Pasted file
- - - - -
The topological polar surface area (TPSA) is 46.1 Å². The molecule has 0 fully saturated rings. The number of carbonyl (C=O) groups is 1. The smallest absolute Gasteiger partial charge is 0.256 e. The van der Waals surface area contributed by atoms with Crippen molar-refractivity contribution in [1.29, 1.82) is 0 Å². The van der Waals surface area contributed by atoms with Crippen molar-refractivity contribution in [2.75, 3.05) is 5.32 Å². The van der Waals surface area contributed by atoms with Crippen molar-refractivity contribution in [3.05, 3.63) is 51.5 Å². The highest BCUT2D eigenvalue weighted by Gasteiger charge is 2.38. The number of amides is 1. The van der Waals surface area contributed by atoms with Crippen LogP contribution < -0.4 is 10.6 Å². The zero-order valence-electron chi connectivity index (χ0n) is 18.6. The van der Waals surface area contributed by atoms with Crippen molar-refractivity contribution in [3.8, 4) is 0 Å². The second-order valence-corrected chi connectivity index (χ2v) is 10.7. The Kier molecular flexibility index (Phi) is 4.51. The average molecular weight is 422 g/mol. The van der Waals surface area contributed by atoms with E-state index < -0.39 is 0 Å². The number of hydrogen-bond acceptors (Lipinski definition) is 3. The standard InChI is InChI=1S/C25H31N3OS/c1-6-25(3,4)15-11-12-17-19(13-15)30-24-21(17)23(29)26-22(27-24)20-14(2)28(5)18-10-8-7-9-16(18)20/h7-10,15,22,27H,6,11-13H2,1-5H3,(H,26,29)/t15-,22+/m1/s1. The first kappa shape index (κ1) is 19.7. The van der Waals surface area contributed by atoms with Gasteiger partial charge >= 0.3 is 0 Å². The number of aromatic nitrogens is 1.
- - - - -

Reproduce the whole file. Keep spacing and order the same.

The topological polar surface area (TPSA) is 46.1 Å². The molecule has 0 fully saturated rings. The number of carbonyl (C=O) groups is 1. The smallest absolute Gasteiger partial charge is 0.256 e. The van der Waals surface area contributed by atoms with Crippen molar-refractivity contribution in [1.29, 1.82) is 0 Å². The van der Waals surface area contributed by atoms with Crippen molar-refractivity contribution in [2.75, 3.05) is 5.32 Å². The van der Waals surface area contributed by atoms with Crippen molar-refractivity contribution in [3.05, 3.63) is 51.5 Å². The highest BCUT2D eigenvalue weighted by Gasteiger charge is 2.38. The number of amides is 1. The van der Waals surface area contributed by atoms with Crippen LogP contribution < -0.4 is 10.6 Å². The zero-order valence-electron chi connectivity index (χ0n) is 18.6. The van der Waals surface area contributed by atoms with Crippen molar-refractivity contribution in [3.8, 4) is 0 Å². The second-order valence-corrected chi connectivity index (χ2v) is 10.7. The Kier molecular flexibility index (Phi) is 4.51. The average molecular weight is 422 g/mol. The van der Waals surface area contributed by atoms with E-state index < -0.39 is 0 Å². The number of hydrogen-bond acceptors (Lipinski definition) is 3. The standard InChI is InChI=1S/C25H31N3OS/c1-6-25(3,4)15-11-12-17-19(13-15)30-24-21(17)23(29)26-22(27-24)20-14(2)28(5)18-10-8-7-9-16(18)20/h7-10,15,22,27H,6,11-13H2,1-5H3,(H,26,29)/t15-,22+/m1/s1. The first kappa shape index (κ1) is 19.7. The van der Waals surface area contributed by atoms with Gasteiger partial charge >= 0.3 is 0 Å². The number of aromatic nitrogens is 1.